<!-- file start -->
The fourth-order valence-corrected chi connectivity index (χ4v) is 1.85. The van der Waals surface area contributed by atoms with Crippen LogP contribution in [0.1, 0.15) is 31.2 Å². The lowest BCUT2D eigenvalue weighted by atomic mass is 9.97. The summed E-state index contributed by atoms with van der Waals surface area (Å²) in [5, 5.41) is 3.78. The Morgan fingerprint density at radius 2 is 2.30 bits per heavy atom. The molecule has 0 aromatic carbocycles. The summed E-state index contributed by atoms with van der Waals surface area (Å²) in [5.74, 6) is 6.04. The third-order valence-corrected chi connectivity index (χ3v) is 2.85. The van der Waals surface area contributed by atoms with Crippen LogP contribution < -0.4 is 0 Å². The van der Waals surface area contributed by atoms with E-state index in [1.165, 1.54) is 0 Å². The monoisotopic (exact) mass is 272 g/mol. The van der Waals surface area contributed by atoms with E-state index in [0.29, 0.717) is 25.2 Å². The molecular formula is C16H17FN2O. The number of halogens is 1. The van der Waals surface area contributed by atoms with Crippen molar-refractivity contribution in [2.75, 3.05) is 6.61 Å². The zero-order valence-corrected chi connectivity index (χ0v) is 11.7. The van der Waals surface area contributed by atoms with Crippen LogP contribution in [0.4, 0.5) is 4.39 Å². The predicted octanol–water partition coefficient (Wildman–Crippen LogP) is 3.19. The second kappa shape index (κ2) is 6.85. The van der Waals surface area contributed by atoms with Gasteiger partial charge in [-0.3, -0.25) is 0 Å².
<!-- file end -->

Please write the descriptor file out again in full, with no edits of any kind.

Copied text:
The fourth-order valence-corrected chi connectivity index (χ4v) is 1.85. The van der Waals surface area contributed by atoms with Crippen LogP contribution in [0.1, 0.15) is 31.2 Å². The lowest BCUT2D eigenvalue weighted by atomic mass is 9.97. The summed E-state index contributed by atoms with van der Waals surface area (Å²) in [5, 5.41) is 3.78. The Morgan fingerprint density at radius 2 is 2.30 bits per heavy atom. The molecule has 0 aromatic carbocycles. The summed E-state index contributed by atoms with van der Waals surface area (Å²) in [5.74, 6) is 6.04. The third-order valence-corrected chi connectivity index (χ3v) is 2.85. The van der Waals surface area contributed by atoms with Crippen LogP contribution < -0.4 is 0 Å². The van der Waals surface area contributed by atoms with E-state index in [1.165, 1.54) is 0 Å². The monoisotopic (exact) mass is 272 g/mol. The van der Waals surface area contributed by atoms with E-state index in [0.29, 0.717) is 25.2 Å². The molecular formula is C16H17FN2O. The number of halogens is 1. The van der Waals surface area contributed by atoms with Crippen molar-refractivity contribution in [2.75, 3.05) is 6.61 Å². The zero-order valence-corrected chi connectivity index (χ0v) is 11.7. The van der Waals surface area contributed by atoms with Crippen LogP contribution in [0.4, 0.5) is 4.39 Å². The predicted octanol–water partition coefficient (Wildman–Crippen LogP) is 3.19. The second kappa shape index (κ2) is 6.85. The van der Waals surface area contributed by atoms with Gasteiger partial charge in [-0.3, -0.25) is 0 Å².